And yet some people are easily deceived and believe these snake oil salesmen.

  17. I’m trying to work out how you would measure 0.05degK. The only way I can think of is put your thermometer at the centre of a very well insulated cube of metal & wait a couple weeks for the metal temperature to become uniform. Or maybe you could use liquid helium.
    Pretty well any liquid or gas at normal temperatures has currents due to outside influences, convection, conduction etc etc fluctuate the temperature by decimals of a degee or more.
    Or is this some sort of artefact of repeated averaging without discarding the trivial figures? I can remember science teachers taking the piss out of bods who did that.

  18. Gamecock,

    A one or two degrees change in average temprature is clearly change (as it happens I belive most of that is a measuring error, as the higher tempratures mainly happen at night in colder seasons – when more heating is used (which does mean that better insulation would defeat climate change ironically)), but in can be natural variation – and variation is a synonym of change.

    It’s a bit pointless denying the climate changes unless you’re planning on attending an ice fair on the Thames soon. Far better to point out that we can’t measure it accurately, and that the assumption of human causes for change are particularly arrogant.

  19. Bloke in Costa Rica

    I remain unconvinced that there is a meaningful thing called “average global temperature”.

  20. “A one or two degrees change in average temprature is clearly change”

    But it is NOT climate change.

  21. “I remain unconvinced that there is a meaningful thing called “average global temperature”.”

    The UAH satellite data is probably the closest to a valid number.

    Climate scientists using a decimal point shows they have a sense of humor.

  22. Bloke in Costa Rica

    GC: what I mean is that I am not sure a bulk (i.e. intensive) property like temperature can meaningfully be ascribed to a high degree of freedom dynamical system like the Earth’s atmosphere. Given oracular knowledge of the system it might be derivable as a parameter, but we’re not even close to that, and even if we were it is by no means clear that a single variable like that tells us very much.

  23. Bloke in North Dorset


    I’m sure some climate scientist will be able to find a few molecules of water captured in a bubble in fossil that shows beyond all doubt that 2,000 years ago the Med was a lot less saltier than now. They’ll then add that to reports from sailors from 1,000 years ago that imply it was less salty than now and, hey presto, a graph of the increase in salinity of the Med will appear, along with the usual doomsaying forecasts.

  24. Even more amusing than using averages is the thing that they are using to get the average in the first place. To get an average daily temp you would think they would use some form of continuous monitoring, maybe hourly for practicality. Oh no. That would be too honest. Much simpler to use the daily highs and lows. Of course it might be have hot for minutes but they still use it.

    This means the error bar on the error bat on the average is huge. Climate is changig, just measuring it and ascribing the vast majority to CO2 is scientific fraud.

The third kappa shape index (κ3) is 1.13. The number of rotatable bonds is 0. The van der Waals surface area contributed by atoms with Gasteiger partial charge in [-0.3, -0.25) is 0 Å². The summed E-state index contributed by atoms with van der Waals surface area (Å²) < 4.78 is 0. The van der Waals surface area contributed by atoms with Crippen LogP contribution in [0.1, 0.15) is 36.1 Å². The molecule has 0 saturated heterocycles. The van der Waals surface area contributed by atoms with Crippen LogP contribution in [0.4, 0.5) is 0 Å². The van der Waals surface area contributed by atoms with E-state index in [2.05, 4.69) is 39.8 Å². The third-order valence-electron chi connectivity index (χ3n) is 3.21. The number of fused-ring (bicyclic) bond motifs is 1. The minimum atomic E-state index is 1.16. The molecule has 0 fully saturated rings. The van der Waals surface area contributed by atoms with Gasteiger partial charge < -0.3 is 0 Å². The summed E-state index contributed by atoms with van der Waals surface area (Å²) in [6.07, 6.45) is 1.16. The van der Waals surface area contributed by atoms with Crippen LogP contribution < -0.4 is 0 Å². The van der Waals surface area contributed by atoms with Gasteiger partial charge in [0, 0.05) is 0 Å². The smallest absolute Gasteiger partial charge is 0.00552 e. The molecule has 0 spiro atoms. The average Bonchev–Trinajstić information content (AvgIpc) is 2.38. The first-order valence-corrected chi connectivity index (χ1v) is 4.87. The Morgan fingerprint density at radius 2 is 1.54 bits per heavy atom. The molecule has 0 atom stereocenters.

25. If anyone is interested in actually looking st some primary evidence for climate chanemge, you can do worse than reading the IPCC reviews on the state of the topic

    Three volumes – the physical evidence, impact and mitigation.

    Personally, I think the evidence is actually rather good that there is human activity-induced climate change at an ‘abnormal’ level. I know a lot of commentators on the blog won’t agree, but I would encourage people to browse the real scientific papers.


    I also happen to agree with the notion Tim has expressed before that we may well be on one of the more benign scenarios where technological change is retarding energy demand and driving low-carbon supply.

    Whilst ‘green’ policy has helped to get this kicked off (sometimes in good ways, sometimes in stupidly expensive ways), it’s really only started to work because of good old fashioned capitalist economics; it’s starting to get cheaper than hydrocarbons for some applications and the rate of improvements mean that will continue to widen.

  26. Sorry, Oblong. I’m not reading 3 volumes to search for something I think absurd. If you have good evidence, produce it.

  27. John B.

    I would really like them to show temperature change in Kelvin on a linear scale over time. The line would be wider than the change over the last 100,000,000 years. That would definitely scare the public into demanding drastic lifestyle changes!

  28. ‘former Executive Secretary of the UN Framework Convention for Climate Change (UNFCCC) Christiana Figueres who stated: “This is the first time in the history of mankind that we are setting ourselves the task of intentionally, within a defined period of time, to change the economic development model that has been reigning for at least 150 years, since the Industrial Revolution.” (Investors Business Daily, February 10, 2015)’

    Oblong, “you can do worse than reading the IPCC reviews on the state of the topic”

    The person in charge of the IPCC publicly declared the goal was killing capitalism. You are a chump.